IP Justice Media Release ~ 2 May 2006
Contact: Robin D. Gross, IP Justice Executive Director
WIPO Debates Fate of Treaty on Broadcasting and Webcasting:
Controversial Provisions Remain in Treaty Draft Over Majority Objections
(Geneva)Â IP Justice is in Geneva to participate at the 14th session of the Standing Committee on Copyrights and Related Rights (SCCR) at the World Intellectual Property Organization (WIPO) from 1-5 May 2006.Â WIPO is the United Nations Specialized Agency that writes intellectual property rights treaties.Â Â This meeting is the final SCCR meeting before the WIPO General Assembly votes this fall to send the Broadcasting Treaty to a Diplomatic Conference for final treaty drafting.
The main agenda item at the 14th SCCR Session is a proposed treaty to create a broad range of new rights for broadcasting companies.Â Â The United States has proposed that the treaty also regulate Internet transmissions of media, or Webcasting.
The proposed Broadcasting Treaty would create entirely new rights for broadcasting companies at the expense of the public interest and artists’ rights.Â At previous SCCR meetings, numerous Member States expressed discomfort with the US proposal to widen the scope of the treaty to include webcasting and with the unpopular anti-circumvention rights for broadcasters.Â Yet, despite the stated concerns from Member States, the provisions that received the most objection remain within the draft treaty proposal.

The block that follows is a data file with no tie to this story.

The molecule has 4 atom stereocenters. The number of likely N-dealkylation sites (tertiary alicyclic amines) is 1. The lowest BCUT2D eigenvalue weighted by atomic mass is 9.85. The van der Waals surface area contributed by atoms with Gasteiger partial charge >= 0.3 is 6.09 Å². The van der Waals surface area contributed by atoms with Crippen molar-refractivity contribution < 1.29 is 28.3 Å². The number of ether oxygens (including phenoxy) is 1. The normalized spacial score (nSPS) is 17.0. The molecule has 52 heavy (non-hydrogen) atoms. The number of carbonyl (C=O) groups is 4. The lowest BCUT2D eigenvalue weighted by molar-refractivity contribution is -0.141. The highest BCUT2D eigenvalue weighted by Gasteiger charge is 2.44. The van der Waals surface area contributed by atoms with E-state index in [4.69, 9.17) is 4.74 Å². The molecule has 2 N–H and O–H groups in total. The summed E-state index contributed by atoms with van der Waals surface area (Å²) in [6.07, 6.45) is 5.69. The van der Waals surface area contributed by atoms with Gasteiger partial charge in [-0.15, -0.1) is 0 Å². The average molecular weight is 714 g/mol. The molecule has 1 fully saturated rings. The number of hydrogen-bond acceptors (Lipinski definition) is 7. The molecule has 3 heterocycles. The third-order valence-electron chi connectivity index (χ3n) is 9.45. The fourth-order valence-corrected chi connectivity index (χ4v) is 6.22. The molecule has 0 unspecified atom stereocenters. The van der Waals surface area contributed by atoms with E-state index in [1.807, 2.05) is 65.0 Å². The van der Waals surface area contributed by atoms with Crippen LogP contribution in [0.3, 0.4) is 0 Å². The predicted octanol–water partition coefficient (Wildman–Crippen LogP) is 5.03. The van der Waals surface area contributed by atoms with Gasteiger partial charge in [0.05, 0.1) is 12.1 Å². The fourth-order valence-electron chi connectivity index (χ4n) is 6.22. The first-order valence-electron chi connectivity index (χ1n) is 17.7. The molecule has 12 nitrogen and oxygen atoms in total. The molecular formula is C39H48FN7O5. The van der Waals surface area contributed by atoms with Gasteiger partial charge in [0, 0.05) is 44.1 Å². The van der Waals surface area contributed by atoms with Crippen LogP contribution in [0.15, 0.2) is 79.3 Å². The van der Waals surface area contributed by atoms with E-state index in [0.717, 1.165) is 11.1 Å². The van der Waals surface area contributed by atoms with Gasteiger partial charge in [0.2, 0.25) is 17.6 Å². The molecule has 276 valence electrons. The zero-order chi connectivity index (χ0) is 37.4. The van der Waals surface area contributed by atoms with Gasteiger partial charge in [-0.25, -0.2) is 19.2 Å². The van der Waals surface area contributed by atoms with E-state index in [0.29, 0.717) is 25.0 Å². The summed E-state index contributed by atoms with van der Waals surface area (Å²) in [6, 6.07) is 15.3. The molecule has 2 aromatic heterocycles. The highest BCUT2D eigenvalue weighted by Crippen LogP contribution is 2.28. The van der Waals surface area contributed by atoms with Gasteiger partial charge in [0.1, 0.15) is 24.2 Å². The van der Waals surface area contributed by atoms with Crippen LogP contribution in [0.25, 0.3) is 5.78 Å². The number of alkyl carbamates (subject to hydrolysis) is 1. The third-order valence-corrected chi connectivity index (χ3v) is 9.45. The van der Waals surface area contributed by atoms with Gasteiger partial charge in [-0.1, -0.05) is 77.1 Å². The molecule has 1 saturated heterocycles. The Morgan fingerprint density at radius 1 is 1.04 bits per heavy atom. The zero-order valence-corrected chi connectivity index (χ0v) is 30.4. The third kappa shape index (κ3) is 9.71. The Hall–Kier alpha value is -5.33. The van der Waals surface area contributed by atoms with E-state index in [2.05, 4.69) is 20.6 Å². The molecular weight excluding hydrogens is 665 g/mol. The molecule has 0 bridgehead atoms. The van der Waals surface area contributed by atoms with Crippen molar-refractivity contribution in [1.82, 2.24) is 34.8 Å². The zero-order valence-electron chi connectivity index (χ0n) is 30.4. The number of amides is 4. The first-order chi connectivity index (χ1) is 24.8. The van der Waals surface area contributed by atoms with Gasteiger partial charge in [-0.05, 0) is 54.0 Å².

“It is difficult to accept an undemocratic process from a United Nations Specialized Agency that is drafting an international treaty on broadcasting,” said IP Justice Executive Director Robin Gross.Â “But it seems the webcasting and anti-circumvention provisions remain glued to the text of the treaty despite the will of the majority of WIPO Member States,” Gross said.
At the conclusion of this 14th Session, the committee chairman is supposed to publish a revised draft treaty that reflects the concerns expressed at this meeting.Â It remains to be seen whether the wishes of the majority of Member States will be accounted for in the next draft.Â Without such an accounting, it is likely that the WIPO General Assembly will vote this Fall to reject a Diplomatic Conference for a Broadcasting Treaty.